How does Spineband help with neck pain?
Muscles that are each other’s antagonists
Movements in the various joints of the body are managed by muscles. An individual muscle causes movement in a joint to take place in a certain specific direction. There is always even a muscle that makes a movement in the other direction in the same joint. These two muscles are called each other’s antagonists. One wants to and can do one thing, while the other wants to do exactly the opposite. The body is so cleverly adapted to managing movements that if one muscle wants to make a movement, its antagonist relaxes so that the movement is not slowed down or hindered completely.
You can very easily try that this is the case. Sit on a chair in front of a table. If you press your palm down to the table with your arm bent (i.e. you try to stretch the elbow joint), you can feel with the other hand that the elbow flexor muscle (Biceps), which sits on the front of the upper arm, is completely loose and relaxed. It is the antagonist of the stretcher muscle (Triceps) and should not hinder this in its attempt to stretch the elbow. If you feel the back of your arm while pressing, that muscle is tense and hard.
Now do the opposite, by holding your hand under the table, and try to “lift” it. You will then be hard and tense on the front of your upper arm and loose and limp on the back. Spineband is based on the fact that if a muscle is tensed, its antagonist relaxes.
Why is it important to activate one’s nick muscles to avoid neck pain?
If the nick muscles are tensed, the neck muscles relax. The muscles around the cervical vertebrae are numerous and with complicated structure. We therefore call all those muscles that bend the head forward so the chin reaches towards the chest nick muscles and those that hold the head up and bend it backwards for neck muscles. If you can get the nick muscles to keep your head in the right place instead of the neck muscles, the neck will get the necessary relaxation and rest.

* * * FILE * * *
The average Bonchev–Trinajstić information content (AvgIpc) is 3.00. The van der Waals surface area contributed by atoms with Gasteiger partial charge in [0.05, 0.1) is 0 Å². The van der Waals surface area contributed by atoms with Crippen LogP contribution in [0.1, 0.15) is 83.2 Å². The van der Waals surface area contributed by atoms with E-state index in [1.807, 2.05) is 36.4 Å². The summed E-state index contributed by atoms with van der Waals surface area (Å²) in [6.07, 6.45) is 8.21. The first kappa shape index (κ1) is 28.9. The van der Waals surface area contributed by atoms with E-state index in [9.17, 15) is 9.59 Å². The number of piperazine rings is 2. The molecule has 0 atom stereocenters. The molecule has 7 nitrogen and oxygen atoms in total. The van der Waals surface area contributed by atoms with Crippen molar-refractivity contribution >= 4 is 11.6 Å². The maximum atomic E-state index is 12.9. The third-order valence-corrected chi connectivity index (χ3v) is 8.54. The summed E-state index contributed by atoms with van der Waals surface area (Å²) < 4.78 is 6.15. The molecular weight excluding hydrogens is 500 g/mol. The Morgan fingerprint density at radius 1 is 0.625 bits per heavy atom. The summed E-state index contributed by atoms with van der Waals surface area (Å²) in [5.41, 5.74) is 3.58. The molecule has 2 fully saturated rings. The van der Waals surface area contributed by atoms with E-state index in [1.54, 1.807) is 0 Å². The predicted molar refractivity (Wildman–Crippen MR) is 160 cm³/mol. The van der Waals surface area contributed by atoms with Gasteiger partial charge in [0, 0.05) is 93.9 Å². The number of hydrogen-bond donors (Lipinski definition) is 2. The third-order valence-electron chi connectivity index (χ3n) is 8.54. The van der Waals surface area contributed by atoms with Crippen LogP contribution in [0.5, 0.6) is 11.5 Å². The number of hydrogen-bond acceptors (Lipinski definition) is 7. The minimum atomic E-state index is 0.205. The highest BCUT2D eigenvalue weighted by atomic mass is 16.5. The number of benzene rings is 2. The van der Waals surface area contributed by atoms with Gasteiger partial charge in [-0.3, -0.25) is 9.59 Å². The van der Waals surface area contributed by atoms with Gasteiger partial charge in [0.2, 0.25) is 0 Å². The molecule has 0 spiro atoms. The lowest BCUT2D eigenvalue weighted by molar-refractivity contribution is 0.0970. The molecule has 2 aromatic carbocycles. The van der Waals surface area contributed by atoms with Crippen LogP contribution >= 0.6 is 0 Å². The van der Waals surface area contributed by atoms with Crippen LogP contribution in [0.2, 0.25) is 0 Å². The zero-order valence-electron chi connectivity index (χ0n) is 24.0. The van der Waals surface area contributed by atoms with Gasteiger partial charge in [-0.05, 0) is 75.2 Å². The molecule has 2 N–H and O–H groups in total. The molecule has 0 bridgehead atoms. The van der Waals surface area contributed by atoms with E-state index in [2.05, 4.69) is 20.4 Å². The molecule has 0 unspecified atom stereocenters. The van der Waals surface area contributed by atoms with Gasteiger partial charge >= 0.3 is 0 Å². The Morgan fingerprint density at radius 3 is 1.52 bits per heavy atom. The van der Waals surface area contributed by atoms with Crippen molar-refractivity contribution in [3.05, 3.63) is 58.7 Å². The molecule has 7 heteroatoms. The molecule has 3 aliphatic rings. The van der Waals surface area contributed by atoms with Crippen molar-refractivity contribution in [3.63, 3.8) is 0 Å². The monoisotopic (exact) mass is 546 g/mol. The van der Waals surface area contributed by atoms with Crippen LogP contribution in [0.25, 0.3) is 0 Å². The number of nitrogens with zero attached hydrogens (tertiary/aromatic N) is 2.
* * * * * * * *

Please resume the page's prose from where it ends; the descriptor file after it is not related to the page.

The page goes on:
Spineband has a rubber band that is tensioned in one position so that the head is a little too much bent back towards normal. You are now forced to tense the nick muscles so that the head comes in the right place and then the neck muscles will automatically be forced to relax. Sim sala bim! As if by magic, you can hold your head in place without tense neck muscles. They can rest while the nick muscles and slightly taut rubber band take care of the correct posture of the head.
Relieve your neck muscles with Spineband
In the figure you can see how the weight of the head (about 5 kg) is located with its center of gravity (Tp) about 3-5 cm in front of the upper cervical vertebra. The neck muscles are located approximately the same distance behind the same cervical vertebra. If you imagine the cervical vertebra as the center of a seesaw, the neck muscles must pull the head back with a force equal to just 5 kilograms.
It is the muscles built for and should easily cope with. If you now imagine that the head is bent forward, then the power arrow from Tp is getting further and further out on the seesaw and requires ever greater force from the neck muscles to stabilize the head in the new more strenuous position. For a long time, letting the neck muscles work with loads that can be 2-3 times higher than normal gives fatigue and pain that can become chronic.
With Spineband, which gives the neck muscles relief even in a normal working position, you have a great opportunity to get rid of your very unpleasant neck problems, together with the training of your injured muscles.
The article is written by Rolf Wirhed.
Rolf Wirhed has worked as a senior lecturer at Örebro University for a large number of years. He has a fil.lic. in physics at Stockholm University, supplemented by an education in anatomy in Uppsala. Rolf is the author behind the classic Anatomy with Motion Theory and Strength Training (2012), a book that is highly recommended as an in-depth literature for Biomechanics (2014).